By Emir Olivares Alonso
A study conducted by researchers at the University of Canterbury, New Zealand, determined that one of the reasons why microbes and bacteria have become more resistant is the use of genetically modified products used as herbicides, so their impacts on the use agricultural and domestic needs to be reviewed.
During the scientific conference Balance: 20 years of genetically modified crops and 40 years of genetic engineering, which took place at the Faculty of Sciences of the National Autonomous University of Mexico (UNAM), Jack Heinemann, an academic from the New Zealand university, presented the conclusions of an investigation that analyzed the impacts of different herbicides on microorganisms.
"We live in a world with intensive use of chemicals, there are between 80 thousand and 100 thousand chemicals that are traded and most of them have never analyzed the impact they can have on humans through microbes."
At the conference organized by the Union of Scientists Committed to Society (UCCS) and other networks in America, Europe and Asia, the scientist from the University of Canterbury indicated that among those thousands of chemicals are pesticides, which although they are related with the agro industry, they are 10 times more concentrated in domestic use.
Therefore, if a pet walks through the neighbor's garden and is subsequently caressed by a child or adult, it is exposed to these products. The research made progress in the sense that microorganisms become much more resistant to antibiotics when exposed to herbicides.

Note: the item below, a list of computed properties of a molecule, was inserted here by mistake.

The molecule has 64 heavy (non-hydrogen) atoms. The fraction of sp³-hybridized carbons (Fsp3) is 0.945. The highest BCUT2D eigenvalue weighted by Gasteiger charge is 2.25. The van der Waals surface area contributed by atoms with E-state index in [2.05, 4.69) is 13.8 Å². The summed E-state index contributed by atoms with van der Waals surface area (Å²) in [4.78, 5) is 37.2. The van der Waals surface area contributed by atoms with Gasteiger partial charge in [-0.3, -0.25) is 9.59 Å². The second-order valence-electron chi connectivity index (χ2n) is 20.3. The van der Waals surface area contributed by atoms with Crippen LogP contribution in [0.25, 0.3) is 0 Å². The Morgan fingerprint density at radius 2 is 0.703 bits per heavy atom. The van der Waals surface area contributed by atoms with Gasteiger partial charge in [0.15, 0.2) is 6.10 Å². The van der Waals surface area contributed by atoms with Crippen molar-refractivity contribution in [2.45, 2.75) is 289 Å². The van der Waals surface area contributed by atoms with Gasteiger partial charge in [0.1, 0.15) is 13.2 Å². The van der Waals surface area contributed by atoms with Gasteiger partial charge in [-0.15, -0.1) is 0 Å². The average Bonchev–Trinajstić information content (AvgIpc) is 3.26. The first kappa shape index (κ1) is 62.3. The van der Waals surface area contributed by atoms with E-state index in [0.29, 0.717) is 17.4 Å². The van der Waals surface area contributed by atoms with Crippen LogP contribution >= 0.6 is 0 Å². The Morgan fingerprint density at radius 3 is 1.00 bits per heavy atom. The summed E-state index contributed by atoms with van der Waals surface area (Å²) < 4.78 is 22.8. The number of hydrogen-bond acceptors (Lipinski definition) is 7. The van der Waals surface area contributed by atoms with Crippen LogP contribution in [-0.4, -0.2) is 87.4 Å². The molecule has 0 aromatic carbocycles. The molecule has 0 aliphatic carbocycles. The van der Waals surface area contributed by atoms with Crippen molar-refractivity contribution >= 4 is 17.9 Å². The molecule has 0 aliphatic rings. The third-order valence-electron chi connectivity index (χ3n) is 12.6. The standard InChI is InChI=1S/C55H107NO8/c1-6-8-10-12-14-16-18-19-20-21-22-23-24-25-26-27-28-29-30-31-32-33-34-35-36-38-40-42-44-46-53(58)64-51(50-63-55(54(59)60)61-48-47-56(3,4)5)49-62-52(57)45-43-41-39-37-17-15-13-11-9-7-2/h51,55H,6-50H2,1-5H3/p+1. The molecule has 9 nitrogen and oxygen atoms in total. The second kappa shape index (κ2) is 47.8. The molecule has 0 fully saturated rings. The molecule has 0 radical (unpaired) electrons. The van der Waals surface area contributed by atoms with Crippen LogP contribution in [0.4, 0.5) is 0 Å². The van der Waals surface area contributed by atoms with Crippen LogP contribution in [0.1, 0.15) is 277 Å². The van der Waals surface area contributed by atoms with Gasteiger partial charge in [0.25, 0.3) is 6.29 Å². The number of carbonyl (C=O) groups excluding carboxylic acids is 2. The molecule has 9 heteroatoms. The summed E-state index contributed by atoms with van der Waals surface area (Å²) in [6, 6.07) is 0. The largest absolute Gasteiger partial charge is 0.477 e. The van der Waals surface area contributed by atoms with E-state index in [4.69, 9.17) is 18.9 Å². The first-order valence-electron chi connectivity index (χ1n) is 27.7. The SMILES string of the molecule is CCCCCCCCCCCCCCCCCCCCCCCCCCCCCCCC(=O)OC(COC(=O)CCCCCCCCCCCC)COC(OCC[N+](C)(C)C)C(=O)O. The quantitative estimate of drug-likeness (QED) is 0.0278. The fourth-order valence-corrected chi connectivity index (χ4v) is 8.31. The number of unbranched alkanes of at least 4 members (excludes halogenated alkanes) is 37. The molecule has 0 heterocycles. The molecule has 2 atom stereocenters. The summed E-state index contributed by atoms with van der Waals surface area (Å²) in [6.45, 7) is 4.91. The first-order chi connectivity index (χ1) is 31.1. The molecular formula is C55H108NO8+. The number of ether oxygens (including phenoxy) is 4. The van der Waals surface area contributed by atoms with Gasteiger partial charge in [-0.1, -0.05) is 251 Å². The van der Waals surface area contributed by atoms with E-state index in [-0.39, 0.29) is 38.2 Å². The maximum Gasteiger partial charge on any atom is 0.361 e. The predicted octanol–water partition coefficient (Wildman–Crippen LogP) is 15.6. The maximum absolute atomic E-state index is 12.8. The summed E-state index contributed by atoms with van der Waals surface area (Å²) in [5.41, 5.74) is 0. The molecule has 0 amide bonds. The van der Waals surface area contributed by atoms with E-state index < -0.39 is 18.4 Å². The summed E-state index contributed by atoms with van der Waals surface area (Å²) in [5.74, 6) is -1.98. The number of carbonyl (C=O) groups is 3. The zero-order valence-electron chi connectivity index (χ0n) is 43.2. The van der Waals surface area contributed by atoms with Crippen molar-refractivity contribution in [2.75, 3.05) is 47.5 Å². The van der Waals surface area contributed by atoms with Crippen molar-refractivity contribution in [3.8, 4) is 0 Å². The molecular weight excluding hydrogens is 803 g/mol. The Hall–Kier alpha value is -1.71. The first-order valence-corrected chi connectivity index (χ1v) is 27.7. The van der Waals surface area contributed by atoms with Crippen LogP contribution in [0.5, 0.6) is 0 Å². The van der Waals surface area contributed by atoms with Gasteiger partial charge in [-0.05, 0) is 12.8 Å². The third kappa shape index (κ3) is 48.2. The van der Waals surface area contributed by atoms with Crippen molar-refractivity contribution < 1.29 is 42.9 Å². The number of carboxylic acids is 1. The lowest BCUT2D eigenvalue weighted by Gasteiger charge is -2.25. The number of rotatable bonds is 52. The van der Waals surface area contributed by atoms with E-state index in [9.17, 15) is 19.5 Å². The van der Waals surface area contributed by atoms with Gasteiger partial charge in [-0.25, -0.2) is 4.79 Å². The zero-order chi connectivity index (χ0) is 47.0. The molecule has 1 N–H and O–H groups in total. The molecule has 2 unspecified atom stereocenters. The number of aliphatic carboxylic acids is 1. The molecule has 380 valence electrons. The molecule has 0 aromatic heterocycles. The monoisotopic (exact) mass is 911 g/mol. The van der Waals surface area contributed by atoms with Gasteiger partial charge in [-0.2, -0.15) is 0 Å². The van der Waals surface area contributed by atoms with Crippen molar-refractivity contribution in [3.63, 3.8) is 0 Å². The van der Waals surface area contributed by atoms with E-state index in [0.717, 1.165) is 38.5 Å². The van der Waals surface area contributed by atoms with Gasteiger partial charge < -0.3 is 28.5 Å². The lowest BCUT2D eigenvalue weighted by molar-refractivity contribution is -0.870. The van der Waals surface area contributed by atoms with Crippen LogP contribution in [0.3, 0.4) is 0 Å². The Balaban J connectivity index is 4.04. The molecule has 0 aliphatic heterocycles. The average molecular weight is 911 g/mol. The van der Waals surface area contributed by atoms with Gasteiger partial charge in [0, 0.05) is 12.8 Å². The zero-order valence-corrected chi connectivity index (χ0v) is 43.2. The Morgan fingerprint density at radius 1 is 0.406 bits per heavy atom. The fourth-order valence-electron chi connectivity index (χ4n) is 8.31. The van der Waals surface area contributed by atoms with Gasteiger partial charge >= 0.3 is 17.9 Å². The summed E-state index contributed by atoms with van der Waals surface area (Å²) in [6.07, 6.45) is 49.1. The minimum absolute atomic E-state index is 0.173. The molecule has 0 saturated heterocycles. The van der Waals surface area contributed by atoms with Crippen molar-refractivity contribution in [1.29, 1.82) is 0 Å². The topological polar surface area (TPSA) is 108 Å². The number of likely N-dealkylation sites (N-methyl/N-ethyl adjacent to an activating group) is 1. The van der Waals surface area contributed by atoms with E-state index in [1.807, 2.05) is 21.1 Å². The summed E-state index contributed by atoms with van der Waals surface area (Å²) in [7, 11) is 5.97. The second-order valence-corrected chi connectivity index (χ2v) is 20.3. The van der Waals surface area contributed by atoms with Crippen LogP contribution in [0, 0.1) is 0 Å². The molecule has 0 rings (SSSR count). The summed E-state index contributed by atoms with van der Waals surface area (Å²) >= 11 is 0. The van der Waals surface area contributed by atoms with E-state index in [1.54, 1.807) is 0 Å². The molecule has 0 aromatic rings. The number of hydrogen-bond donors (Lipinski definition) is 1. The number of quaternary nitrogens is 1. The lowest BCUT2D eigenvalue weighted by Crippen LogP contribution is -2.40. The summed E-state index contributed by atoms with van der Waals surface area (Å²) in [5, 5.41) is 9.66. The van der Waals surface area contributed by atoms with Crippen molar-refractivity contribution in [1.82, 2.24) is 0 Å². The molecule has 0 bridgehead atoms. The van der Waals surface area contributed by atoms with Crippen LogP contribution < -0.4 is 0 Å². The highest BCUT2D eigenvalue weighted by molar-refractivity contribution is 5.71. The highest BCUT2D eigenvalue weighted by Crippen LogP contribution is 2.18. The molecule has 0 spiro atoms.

“We have seen that the efficacy of antibiotics is undermined, thus increasing the risk that patients may die or have a higher factor of infection. The microorganisms are resistant and help them to live, reproduce more and become resistant to much higher levels of antibiotics, "he concluded.
Elena Álvarez-Buylla, researcher at the UNAM Institute of Ecology and president of the UCCS, asserted that the world is at a key moment to preserve biological and cultural diversity, “both crucial to determine the territories of peoples and to sustain their identity and sovereignty, but also for food security, health and life on the planet ”.
Currently, he regretted, there are the so-called technosciences, where without the support of basic science they are articulated to follow strategies at the service of corporate interests that govern global economic dynamics, which "have impacted and biased scientific work."
The scientists who participate in the networks convening the conference, he emphasized, have the impulse "of a rigorous, critical work with a deep social and environmental commitment, which helps to counteract the current national and global situation characterized by an environmental and social crisis. unprecedented, socioeconomic inequality that continues to deepen, growing technological gap and exercise of power through violence, inability to resolve social conflicts in a rational and peaceful way, increased use of scientific and technological knowledge for war purposes and to satisfy interests of the large multinationals.